Page last updated at 19:49 GMT, Monday, 23 November 2009

Schools warned on forced marriage

Jasvinder Sanghera
Jasvinder Sanghera set up the charity after fleeing a forced marriage

A leading campaigner against forced marriages has warned that thousands of south Asian schoolgirls in West Yorkshire could be at risk of abuse.

Jasvinder Sanghera, who fled her home to avoid being forced into marriage at the age of 15, was speaking at a major conference on the issue in Bradford.

She said her charity Karma Nirvana had identified several schools in West Yorkshire where girls had gone missing.

She urged schools not to be culturally sensitive and "engage" with the issue.

Monday's conference was organised by West Yorkshire law firms Zenith Chambers and Switalskis Solicitors to consider the impact of the Forced Marriage Act which took effect a year ago.

'Significant issue'

They said Leeds was believed to have the UK's highest rate of forced marriages involving girls of school age.

West Yorkshire Police confirmed they receive reports of about 200 cases of abuse related to forced marriage each year.

Ms Sanghera, director and founder of the charity Karma Nirvana, said: "West Yorkshire has a significant issue. We know that from the number of calls we receive to our helpline.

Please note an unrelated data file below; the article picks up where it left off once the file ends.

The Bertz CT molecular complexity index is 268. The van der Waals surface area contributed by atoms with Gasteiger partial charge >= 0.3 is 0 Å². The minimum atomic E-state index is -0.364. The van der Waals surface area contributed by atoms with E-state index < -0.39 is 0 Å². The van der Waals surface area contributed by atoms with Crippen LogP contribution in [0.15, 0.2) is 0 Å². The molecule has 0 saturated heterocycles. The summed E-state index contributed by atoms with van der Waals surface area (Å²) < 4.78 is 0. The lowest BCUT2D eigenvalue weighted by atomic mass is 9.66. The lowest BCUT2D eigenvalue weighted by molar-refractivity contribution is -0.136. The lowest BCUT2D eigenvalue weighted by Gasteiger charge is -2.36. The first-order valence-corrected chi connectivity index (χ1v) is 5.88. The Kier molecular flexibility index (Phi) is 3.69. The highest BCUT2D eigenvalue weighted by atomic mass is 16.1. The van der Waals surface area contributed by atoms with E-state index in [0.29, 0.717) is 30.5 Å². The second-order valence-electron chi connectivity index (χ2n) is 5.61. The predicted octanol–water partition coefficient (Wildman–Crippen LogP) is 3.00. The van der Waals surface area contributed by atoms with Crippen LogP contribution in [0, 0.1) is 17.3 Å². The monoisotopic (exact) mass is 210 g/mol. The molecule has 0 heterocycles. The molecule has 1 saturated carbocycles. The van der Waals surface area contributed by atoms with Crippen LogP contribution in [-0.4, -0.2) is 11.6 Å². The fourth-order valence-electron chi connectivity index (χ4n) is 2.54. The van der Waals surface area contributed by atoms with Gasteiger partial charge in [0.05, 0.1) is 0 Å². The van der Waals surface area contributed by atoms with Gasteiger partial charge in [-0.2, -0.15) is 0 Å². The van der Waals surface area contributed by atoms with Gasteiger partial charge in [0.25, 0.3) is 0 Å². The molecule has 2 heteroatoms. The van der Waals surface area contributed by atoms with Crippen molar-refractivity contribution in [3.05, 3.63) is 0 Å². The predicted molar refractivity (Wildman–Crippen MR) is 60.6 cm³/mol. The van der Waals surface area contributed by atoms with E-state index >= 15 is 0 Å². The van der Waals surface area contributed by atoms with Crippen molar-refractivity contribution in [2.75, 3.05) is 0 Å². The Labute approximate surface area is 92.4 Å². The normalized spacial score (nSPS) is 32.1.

"We have identified a number of schools in the West Yorkshire area where young south Asian girls were going missing.

"We are talking hundreds here and, sad to say, even today there are a number of girls still missing."

You have got victims you haven't noticed that are not in your classrooms today
Jasvinder Sanghera, director of Karma Nirvana

She said they were talking about British-born girls aged as young as 11 and up to 16-years-old.

"The question I would ask West Yorkshire is 'the summer holidays have just ended, did you do a headcount of how many girls didn't come back to school'?

"Schools have got to engage, which we are not seeing. Schools have got to put up posters.

"I have no shadow of doubt that here in West Yorkshire - Leeds, Bradford, Halifax - you have got victims, you have got thousands of victims.

"You have got victims you haven't noticed that are not in your classrooms today.

"These victims need you to notice they are missing.

"The problem is that we become culturally sensitive and believe it is an issue we have to be politically correct about. That's absolute rubbish.

"Cultural acceptance does not mean accepting the unacceptable."



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